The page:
|Sakura petals so delicate that the cold winds can blow them away off the branches.|
The green space in Tokyo central was a land bequeathed by a shogun to a feudal lord in the Edo period. This became the Tokyo residence of the Lord Naito and his family, who created and completed a garden in 1772.
|Shinjuku Gyoen was once the property of a feudal lord, Lord Naito.|
It was converted to a botanical before it became an imperial garden in 1879.
Air raids during the 2nd World War II razed most of the garden, but was rebuilt and opened as National Park Shinjuku Imperial Gardens in 1949. In 2001, it was officially named as Shinjuku Gyoen National Garden.
Today, Shinjuku Gyoen is one of Tokyo’s largest and most popular parks. It’s a tranquil area a relaxing escape from the busy metropolitan district of modern day Edo.
|Soon robed in green. The symmetry of trees at the French & English Gardens|
|This way to the Japanese traditional garden.|
|A water feature in the Traditional Japanese Garden of Shinjuku Gyoen|
|The view from the higher ground of the Japanese Traditional Garden in Shinjuku Gyoen|
In November, temporary pavilions are erected in this area for the chrysanthemum exhibition.
The greenhouses have always been an integral part of the garden since 1892, it’s where horticulture work transpires.
The new greenhouse, built in 1950, is a showcase as well with its permanent display of over 1,700 tropical and subtropical plant species.
With that amount of plants in the greenhouse, imagine what Shinjuku Gyoen can hold. No less than 20,000 trees are in this garden—tulip trees and cypresses first planted in the Imperial Gardens, majestic Himalayan cedars dwarfing other trees, and hundreds of cherry trees that take turns in blooming.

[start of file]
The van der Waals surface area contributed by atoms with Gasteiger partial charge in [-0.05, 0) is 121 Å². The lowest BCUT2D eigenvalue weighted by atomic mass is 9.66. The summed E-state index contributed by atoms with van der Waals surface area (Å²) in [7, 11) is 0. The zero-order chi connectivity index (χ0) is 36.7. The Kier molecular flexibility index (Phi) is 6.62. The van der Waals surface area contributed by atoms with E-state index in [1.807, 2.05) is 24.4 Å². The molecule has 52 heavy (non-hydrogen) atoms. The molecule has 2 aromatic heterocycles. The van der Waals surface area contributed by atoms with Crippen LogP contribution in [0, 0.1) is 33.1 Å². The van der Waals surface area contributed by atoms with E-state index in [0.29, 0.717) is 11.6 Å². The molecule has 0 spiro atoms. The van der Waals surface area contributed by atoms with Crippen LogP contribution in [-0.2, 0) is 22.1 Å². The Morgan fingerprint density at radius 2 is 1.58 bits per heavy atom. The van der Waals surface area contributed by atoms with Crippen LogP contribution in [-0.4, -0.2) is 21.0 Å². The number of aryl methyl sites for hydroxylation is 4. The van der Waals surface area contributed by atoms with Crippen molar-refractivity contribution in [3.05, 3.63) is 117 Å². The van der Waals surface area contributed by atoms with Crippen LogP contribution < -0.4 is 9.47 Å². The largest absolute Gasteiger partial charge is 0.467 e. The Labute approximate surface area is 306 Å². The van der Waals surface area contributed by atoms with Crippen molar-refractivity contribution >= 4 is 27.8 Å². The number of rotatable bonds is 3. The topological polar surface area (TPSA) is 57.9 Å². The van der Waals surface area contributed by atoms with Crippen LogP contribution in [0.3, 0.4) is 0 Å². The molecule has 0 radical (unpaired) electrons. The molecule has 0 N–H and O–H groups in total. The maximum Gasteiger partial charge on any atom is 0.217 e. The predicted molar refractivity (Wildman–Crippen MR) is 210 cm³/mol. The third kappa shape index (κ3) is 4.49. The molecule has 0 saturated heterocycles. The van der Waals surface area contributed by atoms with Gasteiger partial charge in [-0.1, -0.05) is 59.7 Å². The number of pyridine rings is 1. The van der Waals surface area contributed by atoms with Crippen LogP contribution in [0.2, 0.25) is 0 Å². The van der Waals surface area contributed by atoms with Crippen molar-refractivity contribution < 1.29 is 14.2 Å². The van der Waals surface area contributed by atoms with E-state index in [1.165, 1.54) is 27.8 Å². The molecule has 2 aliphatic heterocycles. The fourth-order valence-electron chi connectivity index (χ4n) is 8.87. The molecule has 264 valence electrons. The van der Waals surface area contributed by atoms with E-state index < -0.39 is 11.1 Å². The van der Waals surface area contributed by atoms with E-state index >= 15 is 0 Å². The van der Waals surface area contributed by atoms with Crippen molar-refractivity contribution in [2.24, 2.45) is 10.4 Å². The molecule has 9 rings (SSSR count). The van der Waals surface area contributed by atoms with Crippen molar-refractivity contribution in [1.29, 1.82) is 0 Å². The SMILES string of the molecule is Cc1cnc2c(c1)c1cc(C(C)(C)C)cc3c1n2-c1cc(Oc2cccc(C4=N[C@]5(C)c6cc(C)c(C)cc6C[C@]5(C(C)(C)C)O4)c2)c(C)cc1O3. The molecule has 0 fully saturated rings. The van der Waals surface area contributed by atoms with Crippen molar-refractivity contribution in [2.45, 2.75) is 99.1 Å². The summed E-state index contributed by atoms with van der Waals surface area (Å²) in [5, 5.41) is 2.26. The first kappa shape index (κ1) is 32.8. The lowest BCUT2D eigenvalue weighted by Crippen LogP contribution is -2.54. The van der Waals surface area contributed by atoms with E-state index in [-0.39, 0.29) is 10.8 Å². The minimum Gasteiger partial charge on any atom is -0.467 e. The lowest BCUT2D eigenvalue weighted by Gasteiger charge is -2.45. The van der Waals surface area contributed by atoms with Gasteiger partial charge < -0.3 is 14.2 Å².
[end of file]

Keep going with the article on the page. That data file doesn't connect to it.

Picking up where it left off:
|Dwarfed by nature’s giants.|
Come spring, it’s not surprising why Shinjuku Gyoen is a crowd drawer and named as one of the best places in Tokyo for the hanami.
|More people arriving.|
|Shinjuku Gyoen is one of Tokyo’s best hanami spots|
The 1,500 cherry trees (approximate) reach its peak bloom at separate times from the onset of the cherry blossom season— the Shidare or Weeping Cherry blooms in late March, the Somei or Tokyo Cherry in early April and the Kanzan Cherry in late April.
|Amazing tree. The sakura blooms even from the tree trunk.|
|Blooms from a single tree. There are 1,500 sakura trees in the garden.|
The extended display allows visitors a longer period of celebrating the season.
The park was in my bucket list and I made sure I visited it in springtime.
|Losing myself in sakura|
The place is not hard to locate. The south gate (one of three gates) is a 10-minute walk from the JR Shinjuku station. You could ask any tourist police stationed along the roadsides or just follow the throngs of people ahead of you. During this season, chances are they’re heading towards the park.
|Follow the crowd, they will lead you to the garden.|
Even from a distance, I gasped at the sight of the millions of blooms ahead.
I cannot imagine how it is living like Lord Naito at the center of this beauty, but I am content on walking beside and under the clouds of petals that exist fleetingly.
If the garden is magical in spring, they say it’s as phenomenal in autumn when shades of gold and red radiates from the landscape.
|The photographer & his muse. One among the few seen in the garden|
|And another beauty.|
Open daily during the cherry blossom season from late March to late April from 9 a.m. to 4:30 p.m.
Entrance fee: 200yen. Experience: priceless!
|For Y200 I was taken inside Shinjuku’s heaven in springtime.|
|Sayonara, for this day at least. Hundreds leave the garden at closing time.|